Photo credit: May_Chanikran/Adobe Stock
September is Women in Medicine Month, a time to inspire, elevate, and recognize women and their roles in medicine. The following SHM members—recommended by members of The Hospitalist’s editorial board—shared their thoughts on a variety of topics, including challenges they’ve overcome, inspiring mentors, successes they’ve attained, advice for the next generation, and what they hope to accomplish next.
Building programs and connecting people are the most rewarding parts of being a hospitalist for Rachel E. Thompson, MD, MPH, FACP, SFHM, chief medical officer at Snoqualmie Valley Hospital and Public Health District in Snoqualmie, Wash., and the president of SHM. During her career, Dr. Thompson founded an inpatient consultative medicine program, developed a section of hospital medicine, and convened a division of acute care medicine. She is currently helping to transform a public health district in Washington State.
“The most rewarding part is getting to know people, bringing people together, and making improvements by harnessing the energy that groups create,” she said.
At the onset of building a hospital medicine program at the University of Nebraska Medical Center in 2015, 22 clinicians were practicing in four separate groups. When Dr. Thompson left in 2019, they had unified and grown to create a formal section of hospital medicine with 70 clinicians. “The true win is seeing their continued innovations and successes today,” Dr. Thompson said.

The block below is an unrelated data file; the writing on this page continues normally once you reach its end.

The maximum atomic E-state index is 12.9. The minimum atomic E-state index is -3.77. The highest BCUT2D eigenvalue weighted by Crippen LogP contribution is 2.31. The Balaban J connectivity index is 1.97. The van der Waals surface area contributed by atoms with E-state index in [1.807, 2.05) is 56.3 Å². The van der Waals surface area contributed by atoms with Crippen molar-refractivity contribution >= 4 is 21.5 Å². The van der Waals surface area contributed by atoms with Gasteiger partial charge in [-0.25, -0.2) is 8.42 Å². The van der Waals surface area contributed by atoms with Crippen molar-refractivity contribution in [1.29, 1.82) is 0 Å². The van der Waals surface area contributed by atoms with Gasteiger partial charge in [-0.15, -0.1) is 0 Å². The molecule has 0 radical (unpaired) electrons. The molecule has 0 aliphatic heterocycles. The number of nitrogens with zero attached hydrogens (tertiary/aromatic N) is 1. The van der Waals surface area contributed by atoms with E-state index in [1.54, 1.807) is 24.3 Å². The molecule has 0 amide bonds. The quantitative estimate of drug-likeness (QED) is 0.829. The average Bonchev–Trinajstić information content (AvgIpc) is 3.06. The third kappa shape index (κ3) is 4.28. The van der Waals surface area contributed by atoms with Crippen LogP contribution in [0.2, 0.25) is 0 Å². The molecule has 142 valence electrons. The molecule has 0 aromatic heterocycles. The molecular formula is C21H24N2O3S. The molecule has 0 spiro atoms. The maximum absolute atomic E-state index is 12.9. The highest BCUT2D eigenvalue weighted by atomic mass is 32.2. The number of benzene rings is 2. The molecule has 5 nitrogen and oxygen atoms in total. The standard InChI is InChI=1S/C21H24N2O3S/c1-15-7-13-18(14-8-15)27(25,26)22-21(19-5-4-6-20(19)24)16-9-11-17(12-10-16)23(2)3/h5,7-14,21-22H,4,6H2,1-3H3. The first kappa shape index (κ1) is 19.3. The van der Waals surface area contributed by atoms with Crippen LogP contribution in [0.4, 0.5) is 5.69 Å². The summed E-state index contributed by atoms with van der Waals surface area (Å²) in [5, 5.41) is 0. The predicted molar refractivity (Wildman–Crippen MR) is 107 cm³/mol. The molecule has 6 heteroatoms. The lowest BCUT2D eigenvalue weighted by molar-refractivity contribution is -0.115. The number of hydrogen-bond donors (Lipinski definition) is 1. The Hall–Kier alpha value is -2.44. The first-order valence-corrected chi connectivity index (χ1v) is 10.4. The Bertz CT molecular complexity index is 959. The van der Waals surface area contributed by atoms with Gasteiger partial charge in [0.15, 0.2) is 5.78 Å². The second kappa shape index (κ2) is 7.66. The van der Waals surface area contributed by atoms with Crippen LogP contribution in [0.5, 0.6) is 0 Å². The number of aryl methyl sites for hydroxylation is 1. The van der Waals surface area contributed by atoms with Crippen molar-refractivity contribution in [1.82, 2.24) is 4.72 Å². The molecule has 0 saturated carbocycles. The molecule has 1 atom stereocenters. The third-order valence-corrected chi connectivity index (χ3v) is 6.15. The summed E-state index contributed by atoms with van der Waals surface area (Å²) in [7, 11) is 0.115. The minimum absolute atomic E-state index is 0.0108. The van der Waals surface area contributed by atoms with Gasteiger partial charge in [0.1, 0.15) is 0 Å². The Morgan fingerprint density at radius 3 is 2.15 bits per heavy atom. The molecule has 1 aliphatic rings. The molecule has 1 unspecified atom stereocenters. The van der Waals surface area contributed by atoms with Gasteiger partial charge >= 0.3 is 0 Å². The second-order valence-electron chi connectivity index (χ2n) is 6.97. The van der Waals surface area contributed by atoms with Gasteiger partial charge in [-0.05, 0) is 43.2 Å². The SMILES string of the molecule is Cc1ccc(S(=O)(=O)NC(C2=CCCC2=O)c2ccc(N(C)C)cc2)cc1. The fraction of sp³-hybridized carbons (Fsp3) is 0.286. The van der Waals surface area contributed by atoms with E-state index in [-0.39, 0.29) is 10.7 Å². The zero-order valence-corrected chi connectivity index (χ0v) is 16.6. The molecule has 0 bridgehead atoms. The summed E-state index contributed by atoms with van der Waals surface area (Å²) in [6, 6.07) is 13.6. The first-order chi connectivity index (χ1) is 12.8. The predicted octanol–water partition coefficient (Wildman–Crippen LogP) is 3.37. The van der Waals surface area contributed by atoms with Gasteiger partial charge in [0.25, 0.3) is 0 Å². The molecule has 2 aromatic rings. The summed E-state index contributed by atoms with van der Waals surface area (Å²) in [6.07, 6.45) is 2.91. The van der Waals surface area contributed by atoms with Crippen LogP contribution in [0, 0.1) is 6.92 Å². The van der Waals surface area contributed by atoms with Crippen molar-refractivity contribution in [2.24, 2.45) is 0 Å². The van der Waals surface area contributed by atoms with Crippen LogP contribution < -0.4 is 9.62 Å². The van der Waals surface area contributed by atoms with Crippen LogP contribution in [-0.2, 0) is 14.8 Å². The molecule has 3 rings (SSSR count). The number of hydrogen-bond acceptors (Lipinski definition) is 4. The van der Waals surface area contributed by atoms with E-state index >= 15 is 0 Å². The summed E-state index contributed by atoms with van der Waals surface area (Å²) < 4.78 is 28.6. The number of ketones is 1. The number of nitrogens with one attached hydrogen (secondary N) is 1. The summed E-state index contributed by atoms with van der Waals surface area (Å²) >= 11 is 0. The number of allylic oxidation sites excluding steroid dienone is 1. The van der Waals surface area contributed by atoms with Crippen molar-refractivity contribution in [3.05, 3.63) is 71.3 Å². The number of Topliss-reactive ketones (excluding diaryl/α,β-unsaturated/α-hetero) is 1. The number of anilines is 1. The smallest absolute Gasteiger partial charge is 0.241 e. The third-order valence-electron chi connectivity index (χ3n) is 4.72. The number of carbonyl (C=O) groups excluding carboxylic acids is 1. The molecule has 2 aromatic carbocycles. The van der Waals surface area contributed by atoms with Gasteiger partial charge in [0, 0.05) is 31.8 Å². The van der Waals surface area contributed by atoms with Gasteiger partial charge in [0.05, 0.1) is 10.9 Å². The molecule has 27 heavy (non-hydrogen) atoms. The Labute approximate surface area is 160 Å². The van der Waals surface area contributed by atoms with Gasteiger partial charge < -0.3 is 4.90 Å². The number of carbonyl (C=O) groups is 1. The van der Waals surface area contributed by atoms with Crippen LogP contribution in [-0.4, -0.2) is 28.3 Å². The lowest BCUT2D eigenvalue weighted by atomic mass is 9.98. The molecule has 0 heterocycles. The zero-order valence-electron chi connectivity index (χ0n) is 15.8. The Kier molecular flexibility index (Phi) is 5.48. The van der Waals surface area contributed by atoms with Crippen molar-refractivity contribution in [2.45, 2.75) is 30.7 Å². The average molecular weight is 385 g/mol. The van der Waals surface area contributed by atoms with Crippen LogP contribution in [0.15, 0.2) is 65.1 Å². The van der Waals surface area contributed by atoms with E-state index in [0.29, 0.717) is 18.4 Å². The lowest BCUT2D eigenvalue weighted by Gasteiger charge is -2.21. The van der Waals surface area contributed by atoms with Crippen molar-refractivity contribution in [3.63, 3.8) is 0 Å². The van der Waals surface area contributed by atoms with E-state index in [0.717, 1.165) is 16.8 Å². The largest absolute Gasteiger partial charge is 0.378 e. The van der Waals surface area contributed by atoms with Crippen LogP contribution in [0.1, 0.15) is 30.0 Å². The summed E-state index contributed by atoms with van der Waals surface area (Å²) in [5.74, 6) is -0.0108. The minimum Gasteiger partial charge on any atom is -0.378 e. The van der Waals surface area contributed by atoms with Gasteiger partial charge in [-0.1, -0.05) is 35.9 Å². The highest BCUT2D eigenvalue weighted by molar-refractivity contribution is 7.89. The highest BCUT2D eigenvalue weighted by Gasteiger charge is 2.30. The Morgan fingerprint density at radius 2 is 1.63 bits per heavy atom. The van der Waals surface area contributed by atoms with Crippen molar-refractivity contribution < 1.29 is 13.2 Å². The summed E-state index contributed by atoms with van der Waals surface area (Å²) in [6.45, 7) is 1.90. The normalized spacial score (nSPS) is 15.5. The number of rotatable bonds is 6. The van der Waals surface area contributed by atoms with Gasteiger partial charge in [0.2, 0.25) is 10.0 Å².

“For me, a big part of being a hospitalist is looking for opportunities to engage and make health systems better at the local, regional, national, and international levels,” Dr. Thompson said. She advises her colleagues to seek out opportunities and get involved in something bigger than just today.
Some pearls of wisdom
Now that she has close to a decade in hospital medicine under her belt, Meghana A. Gadgil, MD, MPH, FACP, assistant professor in the division of hospital medicine at San Francisco General Hospital, has some advice for the next generation of hospitalists. “First of all, it’s okay to be unsure about your career path,” she said. “In fact, that can actually be good because it sparks curiosity and a drive to explore new things. Use challenges and experiences to discover what you want to do. Figure out which problems you like solving.”
Secondly, “Expand your horizons beyond your field; you’re likely to find that you can draw a lot from philosophy, art, history, and so forth which can provide perspective and inspiration,” she said.
Further, “Build a network of friends and mentors who support and advocate for you,” Dr. Gadgil said. “Look outside of your own institution; find a way to meet new people who will help you.”